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Highway Lighting Guide
Lighting Up the Road to Somewhere
Highway lighting plays an important role in ensuring that the roadways are safe for drivers by ensuring that the streets are visible, even at night. Highway lighting, although similar to street lighting, serves a much more vast purpose.
Highway lights allow drivers to safely traverse uninhabited stretches of road without danger. They illuminate other vehicles, but also barriers, bridges, signs, and ditches to help reduce car accidents.
Adequate highway lighting should make drivers feel safer and more comfortable and can decrease the likelihood of roadway incidents by up to 30%.
Highway Lighting Checklist
When installing good, high-quality lighting, you can expect it to do the following things.
Extend the range of visibility beyond the limits of vehicle headlights both sideways and lengthwise.
Enhance road visibility as well as the visibility of objects and features on the road or near it.
Outline the road ahead and enhance the range of vision of the road and its surrounding area.
Reduce the angst of everyone using the road.
Highway Lighting Visibility Requirements
Although illuminating the highway accomplishes all the tasks above, the only thing it physically does is improve visibility. With this information, installing the brightest light you can find only makes sense. But there are several nuances to consider, as with any type of lighting. As the light levels reduce, the ability to detect information and visibility becomes drastically impaired or completely nonexistent.
Alternatively, as light levels rise, vision improves, and detecting information becomes much easier.
Again, this information may lead you to believe that choosing the brightest light possible is best, but there are other factors in play here. And one of those factors is contrast.
The contrast between two objects lies in the different levels of brightness between the background and the object. As the level of contrast increases, it becomes easier and easier to differentiate the subject from the background. When driving, people usually perceive objects in forms – a dark space against a bright background. Nevertheless, that bright background might result in glare which can reduce the level of contrast as well as the driver’s ability to see details.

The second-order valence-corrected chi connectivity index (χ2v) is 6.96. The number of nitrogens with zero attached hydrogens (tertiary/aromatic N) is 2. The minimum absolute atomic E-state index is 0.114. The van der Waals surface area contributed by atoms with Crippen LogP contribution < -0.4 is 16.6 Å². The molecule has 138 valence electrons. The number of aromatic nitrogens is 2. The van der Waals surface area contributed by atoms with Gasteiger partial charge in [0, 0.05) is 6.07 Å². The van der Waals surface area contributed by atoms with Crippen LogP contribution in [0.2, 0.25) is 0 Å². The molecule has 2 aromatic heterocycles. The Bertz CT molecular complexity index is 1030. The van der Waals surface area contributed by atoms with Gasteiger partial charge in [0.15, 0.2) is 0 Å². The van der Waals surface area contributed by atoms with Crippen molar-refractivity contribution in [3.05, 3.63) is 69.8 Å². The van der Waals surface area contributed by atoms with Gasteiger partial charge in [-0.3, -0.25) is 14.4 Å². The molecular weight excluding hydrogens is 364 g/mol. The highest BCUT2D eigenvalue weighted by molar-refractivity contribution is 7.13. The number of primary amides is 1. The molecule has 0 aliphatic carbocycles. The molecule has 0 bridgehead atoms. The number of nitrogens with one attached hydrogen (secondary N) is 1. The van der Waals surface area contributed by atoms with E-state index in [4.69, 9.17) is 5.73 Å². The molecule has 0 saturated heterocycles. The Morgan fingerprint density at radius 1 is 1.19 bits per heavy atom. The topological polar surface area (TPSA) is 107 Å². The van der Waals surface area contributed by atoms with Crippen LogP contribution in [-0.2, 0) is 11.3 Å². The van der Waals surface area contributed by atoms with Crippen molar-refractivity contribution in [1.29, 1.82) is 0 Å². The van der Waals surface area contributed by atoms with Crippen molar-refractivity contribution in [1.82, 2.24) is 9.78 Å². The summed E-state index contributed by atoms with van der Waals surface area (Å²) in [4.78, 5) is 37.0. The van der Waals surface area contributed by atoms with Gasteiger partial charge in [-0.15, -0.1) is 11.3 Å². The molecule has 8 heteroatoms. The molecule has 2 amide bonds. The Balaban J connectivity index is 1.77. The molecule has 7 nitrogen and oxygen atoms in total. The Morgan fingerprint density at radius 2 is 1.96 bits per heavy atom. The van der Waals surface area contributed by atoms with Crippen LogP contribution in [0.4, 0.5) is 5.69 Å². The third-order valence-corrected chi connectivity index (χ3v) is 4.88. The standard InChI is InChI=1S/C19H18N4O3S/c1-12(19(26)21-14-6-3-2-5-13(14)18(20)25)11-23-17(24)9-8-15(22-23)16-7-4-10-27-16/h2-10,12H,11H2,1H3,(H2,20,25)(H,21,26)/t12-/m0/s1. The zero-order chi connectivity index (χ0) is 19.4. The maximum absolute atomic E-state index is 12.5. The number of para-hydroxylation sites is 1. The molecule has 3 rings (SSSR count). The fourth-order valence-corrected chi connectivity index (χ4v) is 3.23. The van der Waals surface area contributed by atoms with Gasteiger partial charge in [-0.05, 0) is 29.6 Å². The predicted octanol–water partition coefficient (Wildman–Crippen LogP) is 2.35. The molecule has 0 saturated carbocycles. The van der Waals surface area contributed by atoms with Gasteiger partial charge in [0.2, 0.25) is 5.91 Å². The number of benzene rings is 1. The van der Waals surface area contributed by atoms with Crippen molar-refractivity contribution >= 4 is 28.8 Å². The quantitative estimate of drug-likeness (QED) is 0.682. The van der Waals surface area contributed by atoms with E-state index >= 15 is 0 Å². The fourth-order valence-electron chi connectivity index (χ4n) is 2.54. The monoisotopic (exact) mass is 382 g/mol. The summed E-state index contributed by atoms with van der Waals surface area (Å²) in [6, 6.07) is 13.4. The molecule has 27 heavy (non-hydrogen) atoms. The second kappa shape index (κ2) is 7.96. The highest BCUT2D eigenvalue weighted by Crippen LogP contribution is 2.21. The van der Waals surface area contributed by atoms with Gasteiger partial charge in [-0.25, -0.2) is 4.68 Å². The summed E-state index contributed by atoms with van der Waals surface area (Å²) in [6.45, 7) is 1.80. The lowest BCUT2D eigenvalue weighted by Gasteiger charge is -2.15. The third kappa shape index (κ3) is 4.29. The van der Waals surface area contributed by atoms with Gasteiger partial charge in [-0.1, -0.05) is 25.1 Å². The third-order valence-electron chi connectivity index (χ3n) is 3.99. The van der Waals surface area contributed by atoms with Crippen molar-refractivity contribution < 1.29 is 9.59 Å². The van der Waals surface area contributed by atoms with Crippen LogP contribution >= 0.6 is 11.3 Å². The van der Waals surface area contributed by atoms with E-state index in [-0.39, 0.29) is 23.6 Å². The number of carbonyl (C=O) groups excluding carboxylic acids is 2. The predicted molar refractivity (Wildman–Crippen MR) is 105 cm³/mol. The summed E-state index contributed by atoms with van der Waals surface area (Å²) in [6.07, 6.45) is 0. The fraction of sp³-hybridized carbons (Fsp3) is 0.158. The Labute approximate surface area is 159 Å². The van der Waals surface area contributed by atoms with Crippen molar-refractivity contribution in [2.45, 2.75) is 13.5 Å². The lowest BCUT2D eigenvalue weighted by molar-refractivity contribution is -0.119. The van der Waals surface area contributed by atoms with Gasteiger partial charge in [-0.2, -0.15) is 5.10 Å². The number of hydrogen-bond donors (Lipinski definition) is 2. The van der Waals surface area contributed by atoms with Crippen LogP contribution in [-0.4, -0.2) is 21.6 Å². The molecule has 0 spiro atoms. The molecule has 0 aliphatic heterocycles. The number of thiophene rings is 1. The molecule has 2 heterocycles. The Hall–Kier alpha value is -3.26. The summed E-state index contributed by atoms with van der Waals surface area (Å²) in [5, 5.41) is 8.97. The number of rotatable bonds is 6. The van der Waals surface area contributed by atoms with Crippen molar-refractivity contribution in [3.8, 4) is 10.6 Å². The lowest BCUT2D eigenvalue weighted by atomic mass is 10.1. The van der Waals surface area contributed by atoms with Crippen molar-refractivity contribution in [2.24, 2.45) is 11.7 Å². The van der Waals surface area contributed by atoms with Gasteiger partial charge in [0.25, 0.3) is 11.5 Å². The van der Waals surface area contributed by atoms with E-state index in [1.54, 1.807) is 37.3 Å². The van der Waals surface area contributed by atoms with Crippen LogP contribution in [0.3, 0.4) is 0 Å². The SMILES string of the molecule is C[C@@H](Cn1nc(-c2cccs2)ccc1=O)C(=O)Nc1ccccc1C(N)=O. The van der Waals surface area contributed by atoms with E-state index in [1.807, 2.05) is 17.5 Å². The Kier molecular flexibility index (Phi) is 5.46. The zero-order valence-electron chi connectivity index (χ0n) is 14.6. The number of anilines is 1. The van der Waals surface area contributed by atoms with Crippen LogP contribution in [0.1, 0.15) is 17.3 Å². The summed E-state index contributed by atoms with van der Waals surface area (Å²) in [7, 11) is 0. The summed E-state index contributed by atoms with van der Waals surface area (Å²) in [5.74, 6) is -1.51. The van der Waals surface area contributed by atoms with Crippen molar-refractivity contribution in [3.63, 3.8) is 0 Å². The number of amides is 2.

The best way to balance the need for a bright light and no glare is to be mindful of the light’s angle, and the quality of the light. LED Highway lighting is your best choice, and the easiest way to avoid a blinding glare. And at the same time, picking the right light will help reduce light pollution.
Most Common Types of Highway Lights
The majority of LED highway lights have a lens on the LED panel which casts light rectangularly, directing a great part of the light to the side of the street.
LEDs are the most popular choice for highway lighting because of their low operating and maintenance costs.
Metal halide fixtures generate light via a mixture of metallic vapors. These lights have a high initial lumen output, but this quickly degrades with regular use.
In addition to this, metal halide lights consume energy and, as a result, have extremely high electrical costs.
Despite this, metal halides might be the most common type of highway light.
High-pressure sodium lights use sodium vapor to help produce lumens. Like fluorescents, HPS fixtures also contain small amounts of mercury, that require special disposal procedures.
These lights are extremely bright but lose lumens quickly and produce a warm-colored light with a low CRI.
HID Highway Lights
These fixtures produce light by exciting gases or metal vapors, located in a lamp or tube. They are generally considered too fragile to be used for highway lighting but are occasionally employed for their high-lumen output.
Unfortunately, this lumen output decreases very rapidly, making them a poor choice for almost any lighting application.
So, what’s your best option?
It’s not hard to see, LEDs are the best choice for highway lighting. But in the interest of being succinct, LED lights are the most energy-efficient bulbs and have the longest lifespan of any light. The savings on energy costs are an obvious benefit, but the reduction in maintenance costs often flies under the radar. When you must employ an entire crew and use heavy machinery to replace light bulbs, a long lifespan and maintenance-free shine can be even more financially rewarding than the electrical savings that LEDs provide.